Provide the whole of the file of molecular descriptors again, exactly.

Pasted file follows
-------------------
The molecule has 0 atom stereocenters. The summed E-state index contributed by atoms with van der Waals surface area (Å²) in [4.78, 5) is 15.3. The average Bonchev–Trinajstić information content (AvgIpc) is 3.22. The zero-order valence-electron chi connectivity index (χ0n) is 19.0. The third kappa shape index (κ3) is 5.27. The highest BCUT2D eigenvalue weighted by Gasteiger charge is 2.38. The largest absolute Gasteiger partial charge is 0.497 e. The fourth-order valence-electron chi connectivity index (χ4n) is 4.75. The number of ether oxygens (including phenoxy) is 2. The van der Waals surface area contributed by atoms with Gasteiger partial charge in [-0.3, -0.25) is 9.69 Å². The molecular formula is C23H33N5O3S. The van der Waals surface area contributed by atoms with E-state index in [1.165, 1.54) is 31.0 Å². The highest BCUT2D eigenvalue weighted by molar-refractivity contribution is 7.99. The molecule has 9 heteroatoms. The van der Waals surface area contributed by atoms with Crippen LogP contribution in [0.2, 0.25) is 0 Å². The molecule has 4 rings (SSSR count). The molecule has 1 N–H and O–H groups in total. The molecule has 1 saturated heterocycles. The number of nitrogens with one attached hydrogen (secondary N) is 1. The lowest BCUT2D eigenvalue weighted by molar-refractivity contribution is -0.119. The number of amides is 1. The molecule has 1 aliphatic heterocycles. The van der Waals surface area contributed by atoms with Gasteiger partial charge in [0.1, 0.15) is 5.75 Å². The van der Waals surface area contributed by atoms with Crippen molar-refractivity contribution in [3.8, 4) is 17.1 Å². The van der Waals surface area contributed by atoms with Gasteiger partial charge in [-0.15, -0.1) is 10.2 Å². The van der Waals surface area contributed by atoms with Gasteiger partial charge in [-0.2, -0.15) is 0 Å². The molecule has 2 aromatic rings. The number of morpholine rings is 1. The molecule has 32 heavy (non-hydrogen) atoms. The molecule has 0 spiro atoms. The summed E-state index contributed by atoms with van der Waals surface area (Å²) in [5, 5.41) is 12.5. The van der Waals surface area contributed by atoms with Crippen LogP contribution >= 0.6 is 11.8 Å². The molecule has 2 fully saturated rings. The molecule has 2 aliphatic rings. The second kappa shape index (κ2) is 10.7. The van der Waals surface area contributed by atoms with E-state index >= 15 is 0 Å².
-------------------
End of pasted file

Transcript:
The molecule has 0 atom stereocenters. The summed E-state index contributed by atoms with van der Waals surface area (Å²) in [4.78, 5) is 15.3. The average Bonchev–Trinajstić information content (AvgIpc) is 3.22. The zero-order valence-electron chi connectivity index (χ0n) is 19.0. The third kappa shape index (κ3) is 5.27. The highest BCUT2D eigenvalue weighted by Gasteiger charge is 2.38. The largest absolute Gasteiger partial charge is 0.497 e. The fourth-order valence-electron chi connectivity index (χ4n) is 4.75. The number of ether oxygens (including phenoxy) is 2. The van der Waals surface area contributed by atoms with Gasteiger partial charge in [-0.3, -0.25) is 9.69 Å². The molecular formula is C23H33N5O3S. The van der Waals surface area contributed by atoms with E-state index in [1.165, 1.54) is 31.0 Å². The highest BCUT2D eigenvalue weighted by molar-refractivity contribution is 7.99. The molecule has 9 heteroatoms. The van der Waals surface area contributed by atoms with Crippen LogP contribution in [0.2, 0.25) is 0 Å². The molecule has 4 rings (SSSR count). The molecule has 1 N–H and O–H groups in total. The molecule has 1 saturated heterocycles. The number of nitrogens with one attached hydrogen (secondary N) is 1. The lowest BCUT2D eigenvalue weighted by molar-refractivity contribution is -0.119. The number of amides is 1. The molecule has 1 aliphatic heterocycles. The van der Waals surface area contributed by atoms with Gasteiger partial charge in [0.1, 0.15) is 5.75 Å². The van der Waals surface area contributed by atoms with Crippen molar-refractivity contribution in [3.8, 4) is 17.1 Å². The van der Waals surface area contributed by atoms with Gasteiger partial charge in [-0.15, -0.1) is 10.2 Å². The van der Waals surface area contributed by atoms with Gasteiger partial charge in [-0.2, -0.15) is 0 Å². The molecule has 2 aromatic rings. The number of morpholine rings is 1. The molecule has 32 heavy (non-hydrogen) atoms. The molecule has 0 spiro atoms. The summed E-state index contributed by atoms with van der Waals surface area (Å²) in [5, 5.41) is 12.5. The van der Waals surface area contributed by atoms with Crippen LogP contribution >= 0.6 is 11.8 Å². The molecule has 2 fully saturated rings. The molecule has 2 aliphatic rings. The second kappa shape index (κ2) is 10.7. The van der Waals surface area contributed by atoms with E-state index >= 15 is 0 Å².